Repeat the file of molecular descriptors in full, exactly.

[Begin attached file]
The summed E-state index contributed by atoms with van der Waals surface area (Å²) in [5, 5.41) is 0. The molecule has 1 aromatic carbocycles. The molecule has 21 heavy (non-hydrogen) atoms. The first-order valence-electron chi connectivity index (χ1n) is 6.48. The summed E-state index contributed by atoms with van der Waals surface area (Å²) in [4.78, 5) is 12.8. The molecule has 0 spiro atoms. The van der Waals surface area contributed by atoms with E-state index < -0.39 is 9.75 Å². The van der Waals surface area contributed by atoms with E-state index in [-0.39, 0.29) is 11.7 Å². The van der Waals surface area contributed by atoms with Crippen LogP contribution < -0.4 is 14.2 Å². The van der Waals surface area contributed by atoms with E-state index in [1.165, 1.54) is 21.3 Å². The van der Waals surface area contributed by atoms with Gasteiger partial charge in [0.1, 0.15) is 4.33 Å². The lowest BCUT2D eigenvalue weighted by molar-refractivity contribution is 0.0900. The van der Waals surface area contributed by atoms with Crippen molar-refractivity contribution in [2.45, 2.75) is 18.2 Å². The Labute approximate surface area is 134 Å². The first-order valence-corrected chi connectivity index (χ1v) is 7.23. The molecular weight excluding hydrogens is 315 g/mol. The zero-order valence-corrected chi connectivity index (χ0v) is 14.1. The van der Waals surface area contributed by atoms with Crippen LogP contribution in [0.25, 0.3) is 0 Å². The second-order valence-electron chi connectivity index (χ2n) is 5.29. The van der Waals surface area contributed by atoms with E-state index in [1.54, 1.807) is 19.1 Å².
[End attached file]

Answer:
The summed E-state index contributed by atoms with van der Waals surface area (Å²) in [5, 5.41) is 0. The molecule has 1 aromatic carbocycles. The molecule has 21 heavy (non-hydrogen) atoms. The first-order valence-electron chi connectivity index (χ1n) is 6.48. The summed E-state index contributed by atoms with van der Waals surface area (Å²) in [4.78, 5) is 12.8. The molecule has 0 spiro atoms. The van der Waals surface area contributed by atoms with E-state index < -0.39 is 9.75 Å². The van der Waals surface area contributed by atoms with E-state index in [-0.39, 0.29) is 11.7 Å². The van der Waals surface area contributed by atoms with Crippen LogP contribution < -0.4 is 14.2 Å². The van der Waals surface area contributed by atoms with E-state index in [1.165, 1.54) is 21.3 Å². The van der Waals surface area contributed by atoms with Gasteiger partial charge in [0.1, 0.15) is 4.33 Å². The lowest BCUT2D eigenvalue weighted by molar-refractivity contribution is 0.0900. The van der Waals surface area contributed by atoms with Crippen molar-refractivity contribution in [2.45, 2.75) is 18.2 Å². The Labute approximate surface area is 134 Å². The first-order valence-corrected chi connectivity index (χ1v) is 7.23. The molecular weight excluding hydrogens is 315 g/mol. The zero-order valence-corrected chi connectivity index (χ0v) is 14.1. The van der Waals surface area contributed by atoms with Crippen LogP contribution in [0.25, 0.3) is 0 Å². The second-order valence-electron chi connectivity index (χ2n) is 5.29. The van der Waals surface area contributed by atoms with E-state index in [1.54, 1.807) is 19.1 Å².